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A question of timing - stablization & backsweetening

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Lost Tyger

NewBee
Registered Member
Jan 17, 2011
46
0
0
Greenville, SC
This is meant to be a general question, not specific to the batches I just bottled. I want to discuss what happened and a proposed remedy, without going into the gory details of the batch.

So, on bottling day, I took my crystal clear meads, which had been previously stabalized, and added some honey to them. I siphoned a bit of product out, sweetened to taste, added enough honey for the whole batch, then siphoned it back in. What I quickly discovered was the motion of the siphon back into the carboy kicked up a bunch of sediment that I thought wasn't there at all. So, lesson learned. But, I got a bit nervous about catching a wild infection, especially since I just added sugar to the carboy, so I added a dose of potassium sorbate (1/4 tsp), and then I waited a couple weeks to allow it to clarify.

But, I had another batch ready to bottle, so I first racked it, then added honey to the clean product, and it also got cloudy! I waited a couple weeks and then bottled it.

To top it all off, the extra dose of potassium sorbate threw off the taste of the first batch significantly. I'm hoping it will bottle age out.

The question, then, is how to best stablize and sweeten without sacrificing clarity.

Here's my proposal.
9 months into a planned 12 month bulk age in the carboy, I will rack (probably a second rack, which will move it off of any spices and lees remaining) and then add the potassium sorbate and potassium sulfite recommended for good stabilization. A short time later, call it a week, I'll add the honey needed for sweetening. I will then leave the product alone for an additional 3 months of ageing.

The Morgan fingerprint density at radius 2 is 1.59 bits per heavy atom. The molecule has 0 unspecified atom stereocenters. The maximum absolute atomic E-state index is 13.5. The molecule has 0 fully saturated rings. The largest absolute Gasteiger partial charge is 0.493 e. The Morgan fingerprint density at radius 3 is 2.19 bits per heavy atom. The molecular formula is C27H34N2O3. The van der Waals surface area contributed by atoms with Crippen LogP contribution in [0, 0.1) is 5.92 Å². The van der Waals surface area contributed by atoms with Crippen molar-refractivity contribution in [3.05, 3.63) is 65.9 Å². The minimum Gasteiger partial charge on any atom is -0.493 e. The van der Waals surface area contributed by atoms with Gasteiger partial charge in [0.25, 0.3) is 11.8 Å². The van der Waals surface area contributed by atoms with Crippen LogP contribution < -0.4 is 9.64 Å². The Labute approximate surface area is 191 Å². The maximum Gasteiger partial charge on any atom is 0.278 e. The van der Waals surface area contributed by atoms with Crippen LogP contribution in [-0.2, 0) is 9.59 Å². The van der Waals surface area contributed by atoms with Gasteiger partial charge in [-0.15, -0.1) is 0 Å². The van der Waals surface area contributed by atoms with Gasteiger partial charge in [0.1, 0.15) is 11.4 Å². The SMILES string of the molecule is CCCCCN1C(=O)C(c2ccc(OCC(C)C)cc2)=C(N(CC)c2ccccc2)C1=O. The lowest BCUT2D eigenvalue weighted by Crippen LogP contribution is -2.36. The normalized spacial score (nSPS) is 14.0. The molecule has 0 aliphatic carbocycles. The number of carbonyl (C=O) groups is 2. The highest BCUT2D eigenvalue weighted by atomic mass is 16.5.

Would that work? I'm somewhat worried about leaving sugar sitting around in the carboys that long, but I can't think of another way to get good clarity and sweetening. I've considered filtering, but have heard that filtering can cause some aeration, and I'm working pretty hard to avoid all oxidation that I can (one of my current quality control focuses).

Thoughts? As always, thanks in advance for the benefit of your wisdom.
 

Deacon Aegis

NewBee
Registered Member
This is meant to be a general question, not specific to the batches I just bottled. I want to discuss what happened and a proposed remedy, without going into the gory details of the batch.

So, on bottling day, I took my crystal clear meads, which had been previously stabalized, and added some honey to them. I siphoned a bit of product out, sweetened to taste, added enough honey for the whole batch, then siphoned it back in. What I quickly discovered was the motion of the siphon back into the carboy kicked up a bunch of sediment that I thought wasn't there at all. So, lesson learned. But, I got a bit nervous about catching a wild infection, especially since I just added sugar to the carboy, so I added a dose of potassium sorbate (1/4 tsp), and then I waited a couple weeks to allow it to clarify.

But, I had another batch ready to bottle, so I first racked it, then added honey to the clean product, and it also got cloudy! I waited a couple weeks and then bottled it.

To top it all off, the extra dose of potassium sorbate threw off the taste of the first batch significantly. I'm hoping it will bottle age out.

The question, then, is how to best stablize and sweeten without sacrificing clarity.

Here's my proposal.
9 months into a planned 12 month bulk age in the carboy, I will rack (probably a second rack, which will move it off of any spices and lees remaining) and then add the potassium sorbate and potassium sulfite recommended for good stabilization. A short time later, call it a week, I'll add the honey needed for sweetening. I will then leave the product alone for an additional 3 months of ageing.